Interview questions come in many forms, and periodically you will be given a question regarding your behavior in a specific situation. Behavioral questions such as ‘Tell me about a time when you missed an obvious solution to a problem’ can easily confuse jobseekers if they are unprepared. These questions are usually mixed in with traditional interview questions.
Behavioral interview questions are fairly commonplace and differ from traditional interview questions in terms of content and structure. The answers to traditional questions can easily be taken from your resume, but they do not provide much information about your handling of situations and your personality. Depending on your interviewer, the question above may also be phrased as ‘Can you describe a time when you made a mistake?’ or ‘Describe a time when you accidentally overlooked an important piece of information.’ However the question is phrased, you will need to answer quickly and directly.
Luckily for you, it is possible to provide a satisfactory response to these questions using the STAR method. This method consists of discussing a situation, the tasks you performed, the actions you engaged in, and the results of those actions. The interview tips below will show you exactly how to answer the question above using the STAR approach.
How to Answer the Question
1. Be Honest:
This is extremely important when you are asked a question about a mistake or missed solution. Don’t provide an unrealistic answer such as ‘I have never missed an obvious solution to a problem.’ Even the most attentive workers make mistakes periodically, and employers know this, so avoiding the question will only hurt you in the long,run. If you can’t think of a situation, reference a time when you could have paid more attention. When it comes to behavioral questions, it is always best to provide an answer. If you don’t answer a question, the hiring manager will simply choose another candidate who did.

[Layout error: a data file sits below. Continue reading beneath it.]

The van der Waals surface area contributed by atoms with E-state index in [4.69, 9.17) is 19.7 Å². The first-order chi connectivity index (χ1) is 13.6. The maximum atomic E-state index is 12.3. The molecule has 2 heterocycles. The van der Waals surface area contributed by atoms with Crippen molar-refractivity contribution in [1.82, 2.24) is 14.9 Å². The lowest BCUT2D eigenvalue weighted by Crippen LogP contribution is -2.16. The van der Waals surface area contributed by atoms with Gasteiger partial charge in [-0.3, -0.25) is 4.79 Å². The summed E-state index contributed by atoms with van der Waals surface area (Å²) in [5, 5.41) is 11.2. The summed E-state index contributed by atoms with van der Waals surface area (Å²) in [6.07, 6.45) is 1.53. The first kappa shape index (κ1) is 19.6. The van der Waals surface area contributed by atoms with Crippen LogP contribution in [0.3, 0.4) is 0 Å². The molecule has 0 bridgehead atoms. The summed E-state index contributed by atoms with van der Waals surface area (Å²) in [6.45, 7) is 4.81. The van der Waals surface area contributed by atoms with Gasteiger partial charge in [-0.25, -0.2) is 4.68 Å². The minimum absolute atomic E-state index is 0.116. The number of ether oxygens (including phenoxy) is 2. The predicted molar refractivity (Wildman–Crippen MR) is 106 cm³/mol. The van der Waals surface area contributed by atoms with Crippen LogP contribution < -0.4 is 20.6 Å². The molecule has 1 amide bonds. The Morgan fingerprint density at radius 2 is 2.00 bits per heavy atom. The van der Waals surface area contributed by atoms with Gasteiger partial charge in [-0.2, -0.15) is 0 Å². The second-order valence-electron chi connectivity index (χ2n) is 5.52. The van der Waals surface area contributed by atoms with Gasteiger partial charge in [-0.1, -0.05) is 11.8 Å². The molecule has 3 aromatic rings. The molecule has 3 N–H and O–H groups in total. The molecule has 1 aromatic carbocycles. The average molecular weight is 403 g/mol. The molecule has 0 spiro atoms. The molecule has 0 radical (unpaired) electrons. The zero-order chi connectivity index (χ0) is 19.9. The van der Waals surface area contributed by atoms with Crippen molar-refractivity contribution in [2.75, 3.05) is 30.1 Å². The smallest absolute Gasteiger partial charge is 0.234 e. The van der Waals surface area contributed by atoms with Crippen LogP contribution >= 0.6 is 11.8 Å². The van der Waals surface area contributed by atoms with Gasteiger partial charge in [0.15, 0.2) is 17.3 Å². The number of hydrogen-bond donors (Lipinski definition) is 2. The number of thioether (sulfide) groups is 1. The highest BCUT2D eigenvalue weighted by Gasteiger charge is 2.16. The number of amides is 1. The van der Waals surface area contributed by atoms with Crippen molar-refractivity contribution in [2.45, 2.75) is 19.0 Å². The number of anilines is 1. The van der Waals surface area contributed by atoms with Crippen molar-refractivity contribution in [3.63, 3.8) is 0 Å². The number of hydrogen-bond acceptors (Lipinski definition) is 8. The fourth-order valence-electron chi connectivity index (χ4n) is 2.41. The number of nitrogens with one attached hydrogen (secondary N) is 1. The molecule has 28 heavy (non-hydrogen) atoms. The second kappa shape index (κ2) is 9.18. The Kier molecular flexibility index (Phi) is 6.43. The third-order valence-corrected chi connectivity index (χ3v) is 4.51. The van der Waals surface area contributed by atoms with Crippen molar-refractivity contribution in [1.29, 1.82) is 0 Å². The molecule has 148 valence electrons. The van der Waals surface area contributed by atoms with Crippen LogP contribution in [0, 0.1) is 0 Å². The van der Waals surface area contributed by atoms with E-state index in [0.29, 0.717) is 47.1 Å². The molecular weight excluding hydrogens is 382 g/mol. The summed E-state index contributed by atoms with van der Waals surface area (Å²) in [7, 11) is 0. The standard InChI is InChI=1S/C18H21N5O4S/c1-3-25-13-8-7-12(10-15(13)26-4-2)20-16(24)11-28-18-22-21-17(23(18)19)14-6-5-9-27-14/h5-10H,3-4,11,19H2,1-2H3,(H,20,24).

2. Detail the Problem and Solution:
If you only provide a general or cookie,cutter example, the employer may not receive the information that he or she is looking for. Discuss the situation and the events leading up to it, as well as how others responded to your mistake. Before answering the question, make sure that you convey to the employer that the situation was a rare occurrence and that you are typically very thorough when it comes to your work. When asked about missed information, it is best to provide an example that occurred less than two or three years ago. Employers want recent information and experience, and if your situation occurred 20 or 30 years ago, it may or may not be relevant in today’s workplace.
3. Use the STAR Method:
The STAR method ensures that jobseekers answer behavioral interview questions in a comprehensive and professional fashion. STAR is an acronym that stands for the following:
- Situation or Task
To employ STAR, define a situation or task, the actions you decided to take, and the final results of your actions. In this situation, you will want to provide details about a mistake that had a positive outcome. Be as detailed as possible, and try to provide an answer that is at least two to three minutes long.
4. Turn a Positive Into a Negative:
This may seem like a negative question that is designed to unveil your greatest weaknesses, but it is actually providing you with an opportunity to give a positive answer. Everyone makes mistakes, and the interviewer is attempting to see whether or not you actually learned from yours. After discussing the overlooked information, reframe it in a way that makes you seem wise and willing to learn. Discuss how it made you a better worker or how it led you to change the way you work. Always speak in terms of personal growth and development, regardless of the situation.
In my most recent role as a chemistry professor, I did not understand why some of my students scored significantly lower than others. From my perspective, the difference in performance could largely be attributed to work ethic and intellect. As time went by, I sincerely wanted to help my struggling students keep up with their peers, so I decided to offer extra office hours for studying. This was not a good idea, as it was rather exhausting, and I was thinking of ending it until a student asked me for a list of alternative learning materials (ex: textbooks, websites, etc.). I gave her the list of materials and noticed that her scores greatly improved when she used a different book. In all of the confusion, I simply forgot that there are other resources available to students.
If you choose to employ the tips above during your next interview, there will be no need to be intimidated by behavioral interview questions.